The small size of the team was mentioned frequently to us, including by Guenther, but it never once seemed that anyone was using it as an excuse. Instead, it was mentioned as a spur for their success, as a motivating factor to work even harder to compete with much larger and more established teams, as a sense of identity and a point of pride.

We were then taken downstairs to the ‘factory’ section of the base, although we were told that this was smaller as most of the production and construction happened at their Kannapolis and Maranello bases. Lewis showed us the different freight that they shipped out to races, and explained that they had 35 tonnes of air freight to ship to every race location. He also showed us the place where they inspected the wheel guns, and let us hold them – they are surprisingly heavy, and it must be quite physical in a sub-two-second pit stop.

He also showed us the chassis of the 2023 cars, which were really cool to see in person, having just watched them zooming around Abu Dhabi only weeks beforehand. We were told that one of them was going to be used to display the new 2024 livery in the car launch. We also saw the restored chassis of Mick Schumacher’s car from 2022, which split in half following a big crash at Monaco that year.

The overall feel of the factory was of a mechanic’s garage in action. It had a very real sense of being a ‘car place’. It  was not the flashiest, most modern, or most aesthetically-coordinated Formula 1 headquarters, however this seemed not to matter in the slightest – the whole place was refreshingly authentic. It resembled a garage, staffed by car lovers working on cars, shown directly without the facade of an ultra-modern Batman-style architecture. The focus was less on marketing the team through the building, and more on the cars and the team inside.

We visited the factory for the first time before the announcement of Guenther’s departure had been made, and our second visit happened just days after the news broke. As we arrived, we were greeted with “things are a bit different since you were last here, hey?”, but still the team spirit seemed intact. We saw the newly-promoted Haas team principal, Ayao Komatsu, looking very busy as he prepared for an interview, the backdrop for which was set up in the reception area we had waited in.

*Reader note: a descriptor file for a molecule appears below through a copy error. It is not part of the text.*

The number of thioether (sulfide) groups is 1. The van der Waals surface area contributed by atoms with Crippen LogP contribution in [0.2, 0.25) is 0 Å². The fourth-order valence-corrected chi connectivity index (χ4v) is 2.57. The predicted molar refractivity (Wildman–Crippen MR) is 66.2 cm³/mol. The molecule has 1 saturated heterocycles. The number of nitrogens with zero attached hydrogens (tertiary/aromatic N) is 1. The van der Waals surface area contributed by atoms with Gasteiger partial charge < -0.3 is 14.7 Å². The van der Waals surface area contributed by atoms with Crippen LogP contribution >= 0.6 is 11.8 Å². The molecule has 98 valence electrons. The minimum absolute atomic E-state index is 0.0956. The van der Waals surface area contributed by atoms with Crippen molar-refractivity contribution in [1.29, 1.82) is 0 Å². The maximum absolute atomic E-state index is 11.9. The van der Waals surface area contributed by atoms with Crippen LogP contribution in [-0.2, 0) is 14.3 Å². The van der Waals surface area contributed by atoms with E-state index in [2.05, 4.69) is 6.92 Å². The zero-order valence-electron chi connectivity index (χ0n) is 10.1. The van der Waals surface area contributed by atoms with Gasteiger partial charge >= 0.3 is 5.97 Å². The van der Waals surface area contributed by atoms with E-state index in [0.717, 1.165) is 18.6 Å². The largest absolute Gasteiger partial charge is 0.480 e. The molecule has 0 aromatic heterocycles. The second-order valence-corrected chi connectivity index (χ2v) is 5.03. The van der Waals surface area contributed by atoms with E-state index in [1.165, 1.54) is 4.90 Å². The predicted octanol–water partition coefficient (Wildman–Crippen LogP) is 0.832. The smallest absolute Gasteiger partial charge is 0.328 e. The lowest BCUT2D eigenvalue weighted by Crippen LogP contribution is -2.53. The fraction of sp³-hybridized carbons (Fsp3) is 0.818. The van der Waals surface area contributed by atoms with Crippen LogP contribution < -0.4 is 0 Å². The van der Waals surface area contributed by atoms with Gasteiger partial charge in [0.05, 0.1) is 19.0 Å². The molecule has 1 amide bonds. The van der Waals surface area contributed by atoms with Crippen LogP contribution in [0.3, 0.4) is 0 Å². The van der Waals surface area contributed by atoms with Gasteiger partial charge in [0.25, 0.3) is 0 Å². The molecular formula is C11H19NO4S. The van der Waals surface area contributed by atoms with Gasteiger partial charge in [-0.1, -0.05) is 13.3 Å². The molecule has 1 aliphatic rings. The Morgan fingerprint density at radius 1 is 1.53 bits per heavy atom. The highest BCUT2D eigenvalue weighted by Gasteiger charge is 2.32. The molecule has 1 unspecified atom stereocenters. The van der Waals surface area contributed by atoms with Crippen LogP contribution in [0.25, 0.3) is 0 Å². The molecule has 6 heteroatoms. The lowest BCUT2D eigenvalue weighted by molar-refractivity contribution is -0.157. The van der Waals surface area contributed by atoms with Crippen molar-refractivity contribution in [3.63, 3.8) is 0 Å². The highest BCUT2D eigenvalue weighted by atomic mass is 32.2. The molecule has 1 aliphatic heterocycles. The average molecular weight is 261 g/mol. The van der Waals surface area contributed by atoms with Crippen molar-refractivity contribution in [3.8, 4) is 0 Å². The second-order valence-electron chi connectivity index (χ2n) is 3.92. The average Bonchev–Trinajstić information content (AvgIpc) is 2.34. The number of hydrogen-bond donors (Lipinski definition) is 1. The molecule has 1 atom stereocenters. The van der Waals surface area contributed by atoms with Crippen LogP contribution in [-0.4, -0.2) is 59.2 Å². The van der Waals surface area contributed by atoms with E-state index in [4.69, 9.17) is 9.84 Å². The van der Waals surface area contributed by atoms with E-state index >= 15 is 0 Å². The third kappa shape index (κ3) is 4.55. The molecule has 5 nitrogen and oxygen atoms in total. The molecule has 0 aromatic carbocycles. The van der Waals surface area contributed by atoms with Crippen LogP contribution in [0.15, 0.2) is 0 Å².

We had kindly been invited back to watch the team do pit-stop practice before the 2024 season began. We were taken into the warehouse, where they had one of the previous F1 cars ready to practise on. We also felt very special as we saw the Haas F1 Academy Driver, Chloe Chambers, in the car, who had at that point not been announced. We were told that it was her first time being in an F1 car, so it was really cool to be able to witness that. We were handed earplugs and stood back to watch, as mechanics launched the car forward to the front jack operator. For anyone that’s not seen an F1 race or pit stop live, thank goodness we had the ear plugs, because those wheel guns were LOUD. There were 28 people in the room, 16 on the car at one time, all switching positions throughout the day – we asked why they rotated positions like this, and were told “it’s like an audition”; they were testing who worked best in what position on the car.

At the start of each run, several people would assemble behind the car and push the rear wing to simulate a running entry to the pit box, and so the jack operator could practise their role. We saw several different runs, most successful, a few with some mistakes, but swiftly resolved on the following attempt. The whirl of action with seemingly effortless precision was astounding, the very rhythmic sound of the wheel guns in operation was incredible. We felt super privileged to witness this firsthand.

Our visit to the factory, observing pit stop practice, and meeting members of the team was a great insight into the Haas set-up and how they operate. We had a real sense of their close-knit environment, with a pleasant and welcoming atmosphere. Despite being incredibly busy preparing for the new season, everyone seemed genuinely happy to explain to us their role and show us their workplace from the mechanics and technicians all the way up to the Team Principal himself.

Having met the team in person, it makes us so happy to see their successes this season so far, and with such a motivated and hard-working team we can only expect to see more improvement throughout this year and beyond.

Our special thanks go to Jessica Borrell, Lewis Raybould, Stuart Morrison, and the rest of MoneyGram Haas F1 team for making our visit possible, and for the fantastic experience.